BOSTON (AP) — The first anniversary of the court decision sanctioning gay marriage in Massachusetts was marked with little fanfare yesterday, but both sides in the controversy said it was simply the calm before a renewed political and legal storm.
Lawyers at Gay and Lesbian Advocates and Defenders, which represented the seven same-sex couples who filed the landmark lawsuit, are poised to appeal a second case to the Supreme Judicial Court on behalf of out-of-state gay couples who are currently barred from marrying here.
Conservative groups, heartened by the success of anti-gay marriage ballot questions in 11 states earlier this month, are retooling their local opposition to focus on the public schools, where they say teachers now feel free to promote gay issues.
The Massachusetts Family Institute issued a pamphlet this fall, warning parents “how same-sex marriage will affect your school.” Distributed through churches and conservative organizations, the brochure shares anecdotes about how 7-year-old “Patrick” was told by his teacher that homosexuality was normal and how “Stacey,” a sixth-grader, called her parents bigots after one of her teachers had said that opponents of gay marriage were bigoted.
Such anecdotes are likely to become fodder for the second round of the Legislature’s debate on a constitutional amendment that would revoke gay marriage privileges while providing civil union benefits to same-sex couples. The Legislature narrowly passed such a measure earlier this year but must approve it again before it could wind up on the November 2006 ballot.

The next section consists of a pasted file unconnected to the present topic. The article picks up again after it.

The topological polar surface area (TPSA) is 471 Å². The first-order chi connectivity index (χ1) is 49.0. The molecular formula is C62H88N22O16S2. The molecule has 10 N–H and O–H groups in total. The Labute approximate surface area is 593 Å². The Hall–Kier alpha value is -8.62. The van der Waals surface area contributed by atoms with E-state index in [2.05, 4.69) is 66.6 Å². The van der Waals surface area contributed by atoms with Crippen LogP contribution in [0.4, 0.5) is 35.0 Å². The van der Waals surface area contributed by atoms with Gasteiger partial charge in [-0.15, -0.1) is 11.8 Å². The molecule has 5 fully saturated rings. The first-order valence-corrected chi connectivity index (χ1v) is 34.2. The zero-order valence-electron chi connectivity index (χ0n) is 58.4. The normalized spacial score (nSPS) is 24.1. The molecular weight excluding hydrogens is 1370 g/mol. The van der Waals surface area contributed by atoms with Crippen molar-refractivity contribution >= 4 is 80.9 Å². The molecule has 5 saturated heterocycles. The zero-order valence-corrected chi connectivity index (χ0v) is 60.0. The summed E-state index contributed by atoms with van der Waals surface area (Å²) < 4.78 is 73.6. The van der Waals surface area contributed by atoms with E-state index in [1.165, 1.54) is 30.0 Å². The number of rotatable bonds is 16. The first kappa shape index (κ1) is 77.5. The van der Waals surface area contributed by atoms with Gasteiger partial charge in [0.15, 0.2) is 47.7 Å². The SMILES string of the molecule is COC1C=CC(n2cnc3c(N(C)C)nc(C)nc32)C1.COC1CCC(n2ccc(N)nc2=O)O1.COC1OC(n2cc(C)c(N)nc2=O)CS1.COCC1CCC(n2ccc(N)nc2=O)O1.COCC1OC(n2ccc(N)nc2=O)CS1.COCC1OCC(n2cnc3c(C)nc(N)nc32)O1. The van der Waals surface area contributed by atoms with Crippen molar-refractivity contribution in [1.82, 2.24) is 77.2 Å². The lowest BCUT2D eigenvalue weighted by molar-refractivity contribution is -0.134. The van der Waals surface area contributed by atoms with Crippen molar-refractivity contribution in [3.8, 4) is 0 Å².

“Children are being indoctrinated in our public schools on the validity and moral superiority of same-sex marriage,” said Massachusetts Family Institute President Kris Mineau, sounding what is likely to be a central theme for conservatives in upcoming legislative debates. “This is unacceptable. No society should be doing this to its children.”
Gay rights advocates call this a desperate ploy and say opponents’ predictions about the evils of same-sex marriage have not come true in the six months since the first weddings began taking place on May 17.
“No longer can they assert that gay folks marrying will bring about the end of Western civilization, because it hasn’t, and no longer can they assert that it will destroy the institution of marriage, because it hasn’t,” said Arline Isaacson, co-leader of the Massachusetts Gay and Lesbian Political Caucus.